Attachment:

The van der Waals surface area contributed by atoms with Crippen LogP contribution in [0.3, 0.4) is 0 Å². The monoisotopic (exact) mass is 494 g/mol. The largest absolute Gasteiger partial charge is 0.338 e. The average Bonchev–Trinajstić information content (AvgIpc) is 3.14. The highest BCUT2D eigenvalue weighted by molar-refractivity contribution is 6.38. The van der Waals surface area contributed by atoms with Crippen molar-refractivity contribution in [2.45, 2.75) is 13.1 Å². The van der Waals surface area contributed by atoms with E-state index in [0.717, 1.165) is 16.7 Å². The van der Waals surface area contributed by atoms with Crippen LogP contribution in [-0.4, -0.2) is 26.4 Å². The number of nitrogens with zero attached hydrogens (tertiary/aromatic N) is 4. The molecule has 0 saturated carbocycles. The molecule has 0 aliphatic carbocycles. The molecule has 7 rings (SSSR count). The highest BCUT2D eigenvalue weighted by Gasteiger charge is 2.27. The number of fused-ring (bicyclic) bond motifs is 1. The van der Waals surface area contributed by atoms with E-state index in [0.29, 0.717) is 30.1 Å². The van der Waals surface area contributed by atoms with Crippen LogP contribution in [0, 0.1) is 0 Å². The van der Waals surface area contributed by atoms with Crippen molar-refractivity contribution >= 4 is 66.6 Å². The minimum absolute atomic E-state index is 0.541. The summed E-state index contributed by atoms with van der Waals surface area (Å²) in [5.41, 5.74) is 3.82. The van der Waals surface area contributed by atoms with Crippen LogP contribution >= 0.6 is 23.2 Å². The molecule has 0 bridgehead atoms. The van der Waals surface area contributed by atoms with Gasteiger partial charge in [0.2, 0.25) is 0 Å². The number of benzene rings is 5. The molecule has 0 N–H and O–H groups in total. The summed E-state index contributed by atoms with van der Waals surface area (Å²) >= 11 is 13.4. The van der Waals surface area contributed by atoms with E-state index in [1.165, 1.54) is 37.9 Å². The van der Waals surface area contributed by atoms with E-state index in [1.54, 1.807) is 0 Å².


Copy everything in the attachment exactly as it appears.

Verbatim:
The van der Waals surface area contributed by atoms with Crippen LogP contribution in [0.3, 0.4) is 0 Å². The monoisotopic (exact) mass is 494 g/mol. The largest absolute Gasteiger partial charge is 0.338 e. The average Bonchev–Trinajstić information content (AvgIpc) is 3.14. The highest BCUT2D eigenvalue weighted by molar-refractivity contribution is 6.38. The van der Waals surface area contributed by atoms with Crippen molar-refractivity contribution in [2.45, 2.75) is 13.1 Å². The van der Waals surface area contributed by atoms with E-state index in [0.717, 1.165) is 16.7 Å². The van der Waals surface area contributed by atoms with Crippen LogP contribution in [-0.4, -0.2) is 26.4 Å². The number of nitrogens with zero attached hydrogens (tertiary/aromatic N) is 4. The molecule has 0 saturated carbocycles. The molecule has 0 aliphatic carbocycles. The molecule has 7 rings (SSSR count). The highest BCUT2D eigenvalue weighted by Gasteiger charge is 2.27. The number of fused-ring (bicyclic) bond motifs is 1. The van der Waals surface area contributed by atoms with E-state index in [0.29, 0.717) is 30.1 Å². The van der Waals surface area contributed by atoms with Crippen LogP contribution in [0, 0.1) is 0 Å². The van der Waals surface area contributed by atoms with Crippen molar-refractivity contribution >= 4 is 66.6 Å². The minimum absolute atomic E-state index is 0.541. The summed E-state index contributed by atoms with van der Waals surface area (Å²) in [5.41, 5.74) is 3.82. The van der Waals surface area contributed by atoms with Crippen LogP contribution >= 0.6 is 23.2 Å². The molecule has 0 bridgehead atoms. The van der Waals surface area contributed by atoms with Gasteiger partial charge in [0.2, 0.25) is 0 Å². The number of benzene rings is 5. The molecule has 0 N–H and O–H groups in total. The summed E-state index contributed by atoms with van der Waals surface area (Å²) >= 11 is 13.4. The van der Waals surface area contributed by atoms with E-state index in [1.165, 1.54) is 37.9 Å². The van der Waals surface area contributed by atoms with E-state index in [1.54, 1.807) is 0 Å².